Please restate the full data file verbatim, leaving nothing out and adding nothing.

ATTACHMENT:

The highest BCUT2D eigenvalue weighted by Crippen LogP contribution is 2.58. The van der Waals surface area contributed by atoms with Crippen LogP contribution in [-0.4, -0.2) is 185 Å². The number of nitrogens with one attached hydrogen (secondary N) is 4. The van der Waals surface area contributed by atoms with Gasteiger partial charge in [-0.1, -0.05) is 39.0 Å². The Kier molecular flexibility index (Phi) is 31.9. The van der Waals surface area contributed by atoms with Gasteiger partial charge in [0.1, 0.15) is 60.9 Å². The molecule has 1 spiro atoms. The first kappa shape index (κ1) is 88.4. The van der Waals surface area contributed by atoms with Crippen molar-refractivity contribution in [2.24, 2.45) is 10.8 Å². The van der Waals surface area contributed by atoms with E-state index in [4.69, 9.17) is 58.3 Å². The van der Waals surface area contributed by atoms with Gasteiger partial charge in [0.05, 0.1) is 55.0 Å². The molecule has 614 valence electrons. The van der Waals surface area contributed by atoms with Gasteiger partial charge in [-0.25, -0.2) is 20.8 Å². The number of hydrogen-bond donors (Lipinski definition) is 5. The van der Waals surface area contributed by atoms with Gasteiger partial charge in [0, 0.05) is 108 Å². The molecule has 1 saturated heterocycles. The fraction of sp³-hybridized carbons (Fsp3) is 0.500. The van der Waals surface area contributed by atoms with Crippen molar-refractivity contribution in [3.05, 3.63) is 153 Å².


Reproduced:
The highest BCUT2D eigenvalue weighted by Crippen LogP contribution is 2.58. The van der Waals surface area contributed by atoms with Crippen LogP contribution in [-0.4, -0.2) is 185 Å². The number of nitrogens with one attached hydrogen (secondary N) is 4. The van der Waals surface area contributed by atoms with Gasteiger partial charge in [-0.1, -0.05) is 39.0 Å². The Kier molecular flexibility index (Phi) is 31.9. The van der Waals surface area contributed by atoms with Gasteiger partial charge in [0.1, 0.15) is 60.9 Å². The molecule has 1 spiro atoms. The first kappa shape index (κ1) is 88.4. The van der Waals surface area contributed by atoms with Crippen molar-refractivity contribution in [2.24, 2.45) is 10.8 Å². The van der Waals surface area contributed by atoms with E-state index in [4.69, 9.17) is 58.3 Å². The van der Waals surface area contributed by atoms with Gasteiger partial charge in [0.05, 0.1) is 55.0 Å². The molecule has 614 valence electrons. The van der Waals surface area contributed by atoms with Gasteiger partial charge in [-0.25, -0.2) is 20.8 Å². The number of hydrogen-bond donors (Lipinski definition) is 5. The van der Waals surface area contributed by atoms with Gasteiger partial charge in [0, 0.05) is 108 Å². The molecule has 1 saturated heterocycles. The fraction of sp³-hybridized carbons (Fsp3) is 0.500. The van der Waals surface area contributed by atoms with Crippen molar-refractivity contribution in [3.05, 3.63) is 153 Å².